Can we interest you in Barry Bonds?
“No,” Dombrowski said. “We have a veteran-laden club right now. We’re not looking to add more veterans. We think we can fill the DH role. There isn’t a need for us.”
He has a point about the veterans, and not just because rookie outfielder Matt Joyce replaced Jacque Jones on the roster and hit five home runs in nine games.
The Tigers are one of the oldest clubs in baseball, and Dombrowski hopes the bats will heat up with the weather. When he called last week, the midday temperature in Detroit was 47.
Sheffield is 39. Ivan Rodriguez, the catcher, is 36. Magglio Ordonez, the right fielder, is 34. Renteria, Placido Polanco and Carlos Guillen -- the shortstop, second baseman and third baseman -- are 32.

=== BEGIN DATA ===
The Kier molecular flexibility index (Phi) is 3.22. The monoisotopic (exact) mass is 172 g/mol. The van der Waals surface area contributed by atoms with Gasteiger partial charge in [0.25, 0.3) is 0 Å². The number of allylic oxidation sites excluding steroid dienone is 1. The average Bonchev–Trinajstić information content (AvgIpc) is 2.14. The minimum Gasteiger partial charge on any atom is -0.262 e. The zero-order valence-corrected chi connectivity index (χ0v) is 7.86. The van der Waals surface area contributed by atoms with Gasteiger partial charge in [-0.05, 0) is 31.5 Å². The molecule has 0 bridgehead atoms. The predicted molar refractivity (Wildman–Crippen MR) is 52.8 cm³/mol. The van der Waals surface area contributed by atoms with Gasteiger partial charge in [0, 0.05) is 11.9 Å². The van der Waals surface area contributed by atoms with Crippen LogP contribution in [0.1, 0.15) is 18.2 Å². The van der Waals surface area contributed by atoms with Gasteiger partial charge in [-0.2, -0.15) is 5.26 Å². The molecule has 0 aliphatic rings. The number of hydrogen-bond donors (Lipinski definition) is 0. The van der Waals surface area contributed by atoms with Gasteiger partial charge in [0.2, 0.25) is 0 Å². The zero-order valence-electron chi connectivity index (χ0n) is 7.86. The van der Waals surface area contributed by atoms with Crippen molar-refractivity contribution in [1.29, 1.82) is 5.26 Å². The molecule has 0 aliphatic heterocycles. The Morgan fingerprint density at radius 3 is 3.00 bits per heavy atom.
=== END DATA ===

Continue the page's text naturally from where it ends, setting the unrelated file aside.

Guillen, not Cabrera, is the third baseman. Cabrera is 25, the kid in the infield. The Tigers guaranteed him $152 million, then had to move him to first base, after looking at his defense and conditioning and deciding third base was a bad idea.
The Tigers also guaranteed $29 million to Willis, whose earned-run average had gone up and strikeouts had gone down for three consecutive seasons in Florida. He made two starts, walking nine and striking out none, then went on the disabled list because of tendinitis.
Dombrowski said the Tigers have learned nothing new about Cabrera and Willis since they made the trade.
“We did our homework before we made the deal,” Dombrowski said. “We’re very happy with the deal. We’re glad those guys are on board, even if they haven’t had the start that we hoped.”